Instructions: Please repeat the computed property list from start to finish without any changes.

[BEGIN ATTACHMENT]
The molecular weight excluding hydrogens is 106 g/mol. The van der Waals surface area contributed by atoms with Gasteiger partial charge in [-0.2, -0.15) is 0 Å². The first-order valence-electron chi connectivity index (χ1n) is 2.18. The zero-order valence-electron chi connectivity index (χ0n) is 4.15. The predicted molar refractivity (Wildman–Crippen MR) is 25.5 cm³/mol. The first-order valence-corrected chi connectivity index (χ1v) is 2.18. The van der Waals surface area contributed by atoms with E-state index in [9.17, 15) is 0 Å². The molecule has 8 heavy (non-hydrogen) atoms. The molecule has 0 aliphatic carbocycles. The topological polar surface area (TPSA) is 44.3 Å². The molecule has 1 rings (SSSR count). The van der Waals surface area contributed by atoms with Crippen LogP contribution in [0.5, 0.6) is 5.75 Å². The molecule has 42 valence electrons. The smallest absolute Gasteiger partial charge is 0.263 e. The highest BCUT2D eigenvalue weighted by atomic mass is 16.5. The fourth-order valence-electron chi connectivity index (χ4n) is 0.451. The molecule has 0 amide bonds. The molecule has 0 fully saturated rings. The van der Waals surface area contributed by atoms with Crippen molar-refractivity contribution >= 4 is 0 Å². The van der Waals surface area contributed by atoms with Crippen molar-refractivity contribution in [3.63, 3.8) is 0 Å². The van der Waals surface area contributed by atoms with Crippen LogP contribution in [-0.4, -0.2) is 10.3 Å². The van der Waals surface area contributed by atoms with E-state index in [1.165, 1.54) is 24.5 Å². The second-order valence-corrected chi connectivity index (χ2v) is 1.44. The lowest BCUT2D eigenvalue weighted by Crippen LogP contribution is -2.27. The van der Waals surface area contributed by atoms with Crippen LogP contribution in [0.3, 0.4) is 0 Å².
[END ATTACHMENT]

The molecular weight excluding hydrogens is 106 g/mol. The van der Waals surface area contributed by atoms with Gasteiger partial charge in [-0.2, -0.15) is 0 Å². The first-order valence-electron chi connectivity index (χ1n) is 2.18. The zero-order valence-electron chi connectivity index (χ0n) is 4.15. The predicted molar refractivity (Wildman–Crippen MR) is 25.5 cm³/mol. The first-order valence-corrected chi connectivity index (χ1v) is 2.18. The van der Waals surface area contributed by atoms with E-state index in [9.17, 15) is 0 Å². The molecule has 8 heavy (non-hydrogen) atoms. The molecule has 0 aliphatic carbocycles. The topological polar surface area (TPSA) is 44.3 Å². The molecule has 1 rings (SSSR count). The van der Waals surface area contributed by atoms with Crippen LogP contribution in [0.5, 0.6) is 5.75 Å². The molecule has 42 valence electrons. The smallest absolute Gasteiger partial charge is 0.263 e. The highest BCUT2D eigenvalue weighted by atomic mass is 16.5. The fourth-order valence-electron chi connectivity index (χ4n) is 0.451. The molecule has 0 amide bonds. The molecule has 0 fully saturated rings. The van der Waals surface area contributed by atoms with Crippen molar-refractivity contribution >= 4 is 0 Å². The van der Waals surface area contributed by atoms with Crippen molar-refractivity contribution in [3.63, 3.8) is 0 Å². The van der Waals surface area contributed by atoms with Crippen LogP contribution in [-0.4, -0.2) is 10.3 Å². The van der Waals surface area contributed by atoms with E-state index in [1.165, 1.54) is 24.5 Å². The second-order valence-corrected chi connectivity index (χ2v) is 1.44. The lowest BCUT2D eigenvalue weighted by Crippen LogP contribution is -2.27. The van der Waals surface area contributed by atoms with Crippen LogP contribution in [0.3, 0.4) is 0 Å².